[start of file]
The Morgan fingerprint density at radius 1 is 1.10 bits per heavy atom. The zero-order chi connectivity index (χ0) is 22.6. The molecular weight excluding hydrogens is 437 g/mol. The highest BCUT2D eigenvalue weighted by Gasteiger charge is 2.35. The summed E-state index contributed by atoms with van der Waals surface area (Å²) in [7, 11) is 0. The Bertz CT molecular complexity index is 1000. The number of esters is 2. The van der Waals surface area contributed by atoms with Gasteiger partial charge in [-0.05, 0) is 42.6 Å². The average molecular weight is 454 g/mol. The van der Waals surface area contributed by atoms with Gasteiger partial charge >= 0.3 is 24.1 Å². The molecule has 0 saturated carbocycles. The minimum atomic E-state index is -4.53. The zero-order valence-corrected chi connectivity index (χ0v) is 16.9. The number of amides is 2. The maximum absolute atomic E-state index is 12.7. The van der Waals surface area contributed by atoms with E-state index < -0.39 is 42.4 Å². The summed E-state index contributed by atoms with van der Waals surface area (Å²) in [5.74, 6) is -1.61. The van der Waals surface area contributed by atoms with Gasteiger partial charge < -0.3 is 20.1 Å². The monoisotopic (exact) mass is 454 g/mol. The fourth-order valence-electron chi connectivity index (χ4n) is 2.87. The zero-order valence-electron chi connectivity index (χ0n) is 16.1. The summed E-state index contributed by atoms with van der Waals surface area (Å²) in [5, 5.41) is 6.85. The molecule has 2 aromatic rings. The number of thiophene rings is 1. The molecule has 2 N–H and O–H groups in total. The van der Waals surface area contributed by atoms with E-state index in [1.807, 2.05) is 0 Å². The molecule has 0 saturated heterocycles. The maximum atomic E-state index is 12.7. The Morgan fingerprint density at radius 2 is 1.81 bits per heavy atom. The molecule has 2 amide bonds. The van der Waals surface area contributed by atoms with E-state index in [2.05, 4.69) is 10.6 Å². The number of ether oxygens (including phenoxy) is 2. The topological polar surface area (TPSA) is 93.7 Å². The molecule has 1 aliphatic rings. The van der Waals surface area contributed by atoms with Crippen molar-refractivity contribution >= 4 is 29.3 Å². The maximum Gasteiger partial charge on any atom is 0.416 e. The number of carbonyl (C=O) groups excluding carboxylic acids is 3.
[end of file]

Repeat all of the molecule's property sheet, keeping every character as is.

The Morgan fingerprint density at radius 1 is 1.10 bits per heavy atom. The zero-order chi connectivity index (χ0) is 22.6. The molecular weight excluding hydrogens is 437 g/mol. The highest BCUT2D eigenvalue weighted by Gasteiger charge is 2.35. The summed E-state index contributed by atoms with van der Waals surface area (Å²) in [7, 11) is 0. The Bertz CT molecular complexity index is 1000. The number of esters is 2. The van der Waals surface area contributed by atoms with Gasteiger partial charge in [-0.05, 0) is 42.6 Å². The average molecular weight is 454 g/mol. The van der Waals surface area contributed by atoms with Gasteiger partial charge >= 0.3 is 24.1 Å². The molecule has 0 saturated carbocycles. The minimum atomic E-state index is -4.53. The zero-order valence-corrected chi connectivity index (χ0v) is 16.9. The number of amides is 2. The maximum absolute atomic E-state index is 12.7. The van der Waals surface area contributed by atoms with E-state index < -0.39 is 42.4 Å². The summed E-state index contributed by atoms with van der Waals surface area (Å²) in [5.74, 6) is -1.61. The van der Waals surface area contributed by atoms with Gasteiger partial charge < -0.3 is 20.1 Å². The monoisotopic (exact) mass is 454 g/mol. The fourth-order valence-electron chi connectivity index (χ4n) is 2.87. The zero-order valence-electron chi connectivity index (χ0n) is 16.1. The summed E-state index contributed by atoms with van der Waals surface area (Å²) in [5, 5.41) is 6.85. The molecule has 2 aromatic rings. The number of thiophene rings is 1. The molecule has 2 N–H and O–H groups in total. The van der Waals surface area contributed by atoms with E-state index in [1.807, 2.05) is 0 Å². The molecule has 0 saturated heterocycles. The maximum atomic E-state index is 12.7. The Morgan fingerprint density at radius 2 is 1.81 bits per heavy atom. The molecule has 2 amide bonds. The van der Waals surface area contributed by atoms with E-state index in [2.05, 4.69) is 10.6 Å². The number of ether oxygens (including phenoxy) is 2. The topological polar surface area (TPSA) is 93.7 Å². The molecule has 1 aliphatic rings. The van der Waals surface area contributed by atoms with Crippen molar-refractivity contribution >= 4 is 29.3 Å². The maximum Gasteiger partial charge on any atom is 0.416 e. The number of carbonyl (C=O) groups excluding carboxylic acids is 3.